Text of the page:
Lameness in Dairy Cattle and the Effects of Flooring

This editorial is written to provide information on Flooring Options to the Dairy Producer on what is now being recognized by researchers as one of the leading causes of lameness in Dairy cattle.

The information was presented to those in attendance at the Western Canada Dairy Seminars in Red Deer Alberta in March 2009 by Dr. Jeff Rushen of Agri- Food Research Center and the University of British Columbia at Agassiz B.C.. His presentation was titled Flooring Options to Minimize Lameness and Optimize Welfare.

The presentation indicates that research shows concrete flooring has a major impact on the health and welfare of the cows. Poor flooring is probably one of the major weaknesses with the modern free-stall barns. Flooring will affect their health and welfare in 2 ways; either impairing mobility, resulting in an increased risk of slipping and falling, or by increasing the risk of hoof disorders and lameness.

This is some of the data that was presented at the seminar based on different studies that have taken place over the past 13 years.

You as a producer can then decide what to do, based on current information.

Would you prefer to have your cattle live on grooved flooring, textured floors, smooth floors, slats or rubber?

Don’t answer the question based on your current preference or sales pitches. Look at the data and make your own decisions based on fact.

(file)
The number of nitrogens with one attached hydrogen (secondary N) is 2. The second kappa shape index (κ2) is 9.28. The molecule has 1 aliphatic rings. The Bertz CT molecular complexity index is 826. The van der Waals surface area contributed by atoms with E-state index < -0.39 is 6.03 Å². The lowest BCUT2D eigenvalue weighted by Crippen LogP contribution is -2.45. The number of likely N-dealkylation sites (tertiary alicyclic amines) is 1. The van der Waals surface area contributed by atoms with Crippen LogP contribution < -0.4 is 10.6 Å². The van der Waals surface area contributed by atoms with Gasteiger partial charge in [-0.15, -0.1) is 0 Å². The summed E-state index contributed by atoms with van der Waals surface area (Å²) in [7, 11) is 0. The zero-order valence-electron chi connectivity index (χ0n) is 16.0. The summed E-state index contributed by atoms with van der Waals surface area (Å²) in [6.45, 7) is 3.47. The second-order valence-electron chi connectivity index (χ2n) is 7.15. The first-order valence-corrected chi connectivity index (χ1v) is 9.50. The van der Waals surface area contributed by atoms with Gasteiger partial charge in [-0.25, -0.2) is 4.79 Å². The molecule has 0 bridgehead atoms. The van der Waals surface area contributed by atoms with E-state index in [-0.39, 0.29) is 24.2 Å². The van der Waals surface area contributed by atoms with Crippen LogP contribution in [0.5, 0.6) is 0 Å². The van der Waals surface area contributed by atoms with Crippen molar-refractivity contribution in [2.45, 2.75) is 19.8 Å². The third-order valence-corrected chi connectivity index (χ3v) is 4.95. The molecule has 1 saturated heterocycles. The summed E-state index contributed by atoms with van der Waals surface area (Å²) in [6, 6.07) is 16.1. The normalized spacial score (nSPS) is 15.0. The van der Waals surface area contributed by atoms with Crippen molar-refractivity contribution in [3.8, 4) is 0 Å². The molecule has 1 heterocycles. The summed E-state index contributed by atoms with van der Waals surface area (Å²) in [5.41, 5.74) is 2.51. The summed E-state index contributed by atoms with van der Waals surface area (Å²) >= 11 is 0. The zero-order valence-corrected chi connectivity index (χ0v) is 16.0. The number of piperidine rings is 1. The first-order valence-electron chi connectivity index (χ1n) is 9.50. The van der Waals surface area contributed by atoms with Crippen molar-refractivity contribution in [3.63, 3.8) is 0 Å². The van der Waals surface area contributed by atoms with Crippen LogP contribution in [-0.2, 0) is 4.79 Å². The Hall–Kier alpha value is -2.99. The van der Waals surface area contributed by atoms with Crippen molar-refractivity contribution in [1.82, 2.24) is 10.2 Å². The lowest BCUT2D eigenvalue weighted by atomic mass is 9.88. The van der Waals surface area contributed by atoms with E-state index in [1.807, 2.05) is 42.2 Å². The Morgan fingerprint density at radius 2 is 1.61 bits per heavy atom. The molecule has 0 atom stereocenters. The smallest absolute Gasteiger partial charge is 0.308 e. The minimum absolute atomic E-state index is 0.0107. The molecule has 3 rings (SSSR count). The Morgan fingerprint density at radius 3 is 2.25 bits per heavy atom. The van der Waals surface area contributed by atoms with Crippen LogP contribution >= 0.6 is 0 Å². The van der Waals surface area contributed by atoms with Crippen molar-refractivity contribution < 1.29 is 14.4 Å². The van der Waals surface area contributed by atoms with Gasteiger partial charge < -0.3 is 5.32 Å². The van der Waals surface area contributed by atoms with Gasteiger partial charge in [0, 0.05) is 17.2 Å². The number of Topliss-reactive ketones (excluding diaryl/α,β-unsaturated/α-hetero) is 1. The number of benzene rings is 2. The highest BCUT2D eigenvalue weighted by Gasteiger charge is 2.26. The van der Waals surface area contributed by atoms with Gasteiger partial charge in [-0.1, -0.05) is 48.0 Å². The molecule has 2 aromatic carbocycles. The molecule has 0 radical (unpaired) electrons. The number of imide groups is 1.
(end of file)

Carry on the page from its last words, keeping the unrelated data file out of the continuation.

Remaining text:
Grooved-concrete-associated-with-Foot-Lesions

“Barns with grooved concrete floor or poorly maintained concrete floor have a higher incidence of hoof problems and lameness.”

From the information provided one would conclude that a smooth or textured floor is better for cattle then grooved flooring when it comes to reducing the occurrence of lameness and foot lesions.

Foot-lesions-of-cows-on-concrete-or-rubber-floors

“Covering Alley floors with rubber does not guarantee a reduction in lameness”

Rubber acts as a false indicator of hoof health. The cushioning effect of rubber may aid in reducing pain and discomfort that the cow may be experiencing but does not allow for an accurate assessment of hoof health. A lame cow appears to be fine while standing on rubber. Rubber is a good floor covering to provide temporary relief from the concrete but is complete floor covering the right way to go?

If you are building, renovating or repairing your barn look at all these factors when deciding what kind of finish apply to the floor. Make sure you are making an educated decision on your investment based on the cow’s point of view and what she needs to stay healthy and happy.

Remember the 1/8th of an inch of concrete directly under your cows hoof can make or break the health of the herd and the profitability of the operation.

This information is taken from the power point presentation and the written proceedings from the 2009 Western Canada Dairy Seminars held in Red Deer Alberta. March 2009.

Copies of the proceedings which contain Dr. Rushen’ presentation can be purchased from the University of Alberta. The web link is http://www.wcds.afns.ualberta.ca/index.asp?page=/Proceedings/Index

Western Canadian Dairy Seminar

Department of Agricultural, Food and Nutritional Science

Room 410 AgFor Centre
University of Alberta

Edmonton, Alberta, Canada, T6G 2P5

(780) 492-3236

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